‘Veep’s’ Anna Chlumsky & Richard Thomas Join the Play (with Jason Robert Brown Music), YOU CAN’T TAKE IT WITH YOU


You Can't Take It With YouProducers of the You Can’t Take It With You Pulitzer Prize-winning revival by Moss Hart and George S. Kaufman, are pleased to announce that Emmy Award-nominated TV and film star Anna Chlumsky (“Veep”, My Girl) and Emmy Award-winning screen and stage star Richard Thomas (“The Waltons”, “The Americans”, Race) will take over the roles of Alice Sycamore and Paul Sycamore, respectively on Tuesday, January 6th, 2015. They will be replacing Rose Byrne and Mark Linn-Baker who are scheduled to play their final performances on Sunday, January 4th, 2015.

While Anna Chlumsky will be making her Broadway debut in this role, Richard Thomas will be reuniting with James Earl Jones who last appeared on stage together in their Broadway debuts in 1958’s Sunrise at Campobello when Thomas was seven.

You Can’t Take It With You began previews on Tuesday, August 26th, 2014, opened on Sunday, September 28th, 2014 at the Longacre Theatre (220 West 48th Street) and extended its initial limited run to Sunday, February 22nd 2015.   Tickets are sold on Telecharge.com or by calling 212-239-6200.

The production is directed by six-time Tony Award nominee Scott Ellis (The Mystery of Edwin Drood, Curtains, 1776).  Chlumsky and Thomas will join Tony Award and Outer Critics’ Circle winner James Earl Jones (Gore Vidal’s The Best Man, Fences, The Great White Hope) as Martin Vanderhof, Tony Award winner Elizabeth Ashley (Take Her, She’s Mine, Cat on a Hot Tin Roof, Gore Vidal’s The Best Man) as The Grand Duchess Olga, Tony Award nominee Annaleigh Ashford (Kinky Boots, Wicked, “Masters of Sex”) as Essie Carmichael, Tony Award nominee Johanna Day (Proof, August: Osage County) as Mrs. Kirby, three-time Drama Desk nominee Julie Halston (Anything Goes, The Divine Sister) as Gay Wellington, Byron Jennings (The Merchant of Venice, Inherit the Wind) as Mr. Kirby, Patrick Kerr (Stage Kiss, The Ritz) as Mr. De Pinna, Fran Kranz (Death of a Salesman) as Tony Kirby, Tony Award nominee Kristine Nielsen (Vanya and Sonia and Masha and Spike) as Penelope Sycamore, Tony Award nominee Reg Rogers (Holiday, The Royal Family) as Boris Kolenkhov, Will Brill (Act One) as Ed Carmichael, Nick Corley (The Mystery of Edwin Drood) as a G-Man,  Theatre World Award winner Crystal A. Dickinson (Clybourne Park) as Rheba, Austin Durant (War Horse) as a G-Man, Marc Damon Johnson (Lucky Guy) as Donald, Karl Kenzler (Mary Poppins) as Henderson, and Joe Tapper (Witnessed By The World) as a G-Man.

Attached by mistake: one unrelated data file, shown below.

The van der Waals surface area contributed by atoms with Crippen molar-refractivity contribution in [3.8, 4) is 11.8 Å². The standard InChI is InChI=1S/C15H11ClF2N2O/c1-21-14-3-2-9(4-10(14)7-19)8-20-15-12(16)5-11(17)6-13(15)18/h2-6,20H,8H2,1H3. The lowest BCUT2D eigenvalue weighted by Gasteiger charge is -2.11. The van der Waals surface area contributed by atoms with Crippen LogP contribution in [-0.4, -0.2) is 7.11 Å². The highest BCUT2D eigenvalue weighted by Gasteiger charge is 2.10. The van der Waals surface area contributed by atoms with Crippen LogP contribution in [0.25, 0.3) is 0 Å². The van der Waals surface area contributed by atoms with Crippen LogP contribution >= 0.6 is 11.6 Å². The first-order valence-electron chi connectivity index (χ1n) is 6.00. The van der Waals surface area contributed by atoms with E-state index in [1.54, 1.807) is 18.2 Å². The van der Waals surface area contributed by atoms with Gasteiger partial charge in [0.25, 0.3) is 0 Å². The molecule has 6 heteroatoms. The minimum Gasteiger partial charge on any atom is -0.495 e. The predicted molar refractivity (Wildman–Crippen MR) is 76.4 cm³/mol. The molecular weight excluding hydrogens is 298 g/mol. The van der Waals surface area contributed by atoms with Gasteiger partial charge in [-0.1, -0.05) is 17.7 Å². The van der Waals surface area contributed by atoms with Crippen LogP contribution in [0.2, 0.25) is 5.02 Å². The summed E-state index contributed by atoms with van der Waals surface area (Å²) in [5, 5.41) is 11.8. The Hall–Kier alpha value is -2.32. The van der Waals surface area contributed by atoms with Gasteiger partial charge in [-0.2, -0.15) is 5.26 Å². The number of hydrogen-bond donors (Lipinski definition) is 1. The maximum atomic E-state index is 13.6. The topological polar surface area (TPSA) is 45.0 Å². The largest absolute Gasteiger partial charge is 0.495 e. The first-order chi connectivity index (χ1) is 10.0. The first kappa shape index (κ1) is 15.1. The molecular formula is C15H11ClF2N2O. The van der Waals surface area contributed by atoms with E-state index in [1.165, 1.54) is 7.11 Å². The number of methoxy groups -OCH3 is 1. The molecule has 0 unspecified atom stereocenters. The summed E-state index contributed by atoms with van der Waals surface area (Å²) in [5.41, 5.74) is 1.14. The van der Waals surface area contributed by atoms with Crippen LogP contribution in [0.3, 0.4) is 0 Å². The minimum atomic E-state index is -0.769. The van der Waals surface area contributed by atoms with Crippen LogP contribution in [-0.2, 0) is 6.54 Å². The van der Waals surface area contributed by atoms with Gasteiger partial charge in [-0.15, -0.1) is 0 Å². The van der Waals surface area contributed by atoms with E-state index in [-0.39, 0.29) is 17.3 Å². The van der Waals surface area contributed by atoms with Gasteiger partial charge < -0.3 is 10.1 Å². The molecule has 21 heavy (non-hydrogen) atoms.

The design team includes: scenic design by Tony Award nominee David Rockwell (Kinky Boots, Hairspray), costume design by 2014 special Tony Award recipient Jane Greenwood (Act One, Waiting for Godot), lighting design by two-time Tony Award winner Donald Holder (South Pacific, The Lion King), sound design by Jon Weston (The Bridges of Madison County), and hair and wig design by Tom Watson (Act One, Waiting for Godot). Three-time Tony Award winner Jason Robert Brown (The Bridges of Madison County, The Last Five Years, Parade) composed original music for the production.

You Can’t Take It With You is produced by Jeffrey Richards, Jerry Frankel, Jam Theatricals, Dominion Pictures, Gutterman & Winkler, Daryl Roth, Terry Schnuck, Jane Bergère, Caiola Productions, Rebecca Gold, LaRuffa & Hinderliter, Larry Magid, Gabrielle Palitz, Spisto & Kierstead, SunnySpot Productions, VenuWorks Theatricals, Jessica Genick and Will Trice.

SYNOPSIS:
Family can do crazy things to people.  And the Sycamore family is a little crazy to begin with.  James Earl Jones heads the wackiest household to ever hit Broadway in Kaufman and Hart’s Pulitzer Prize-winning classic, You Can’t Take It With You. He plays wily Grandpa Vanderhof, leader of a happily eccentric gang of snake collectors, cunning revolutionaries, ballet dancers and skyrocket makers. But when the youngest daughter brings her fiancé and his buttoned-up parents over for dinner, that’s when the real fireworks start to fly.

The original production of the play opened at the Booth Theater on December 14, 1936, and played for 837 performances. The play won the 1937 Pulitzer Prize for Drama.

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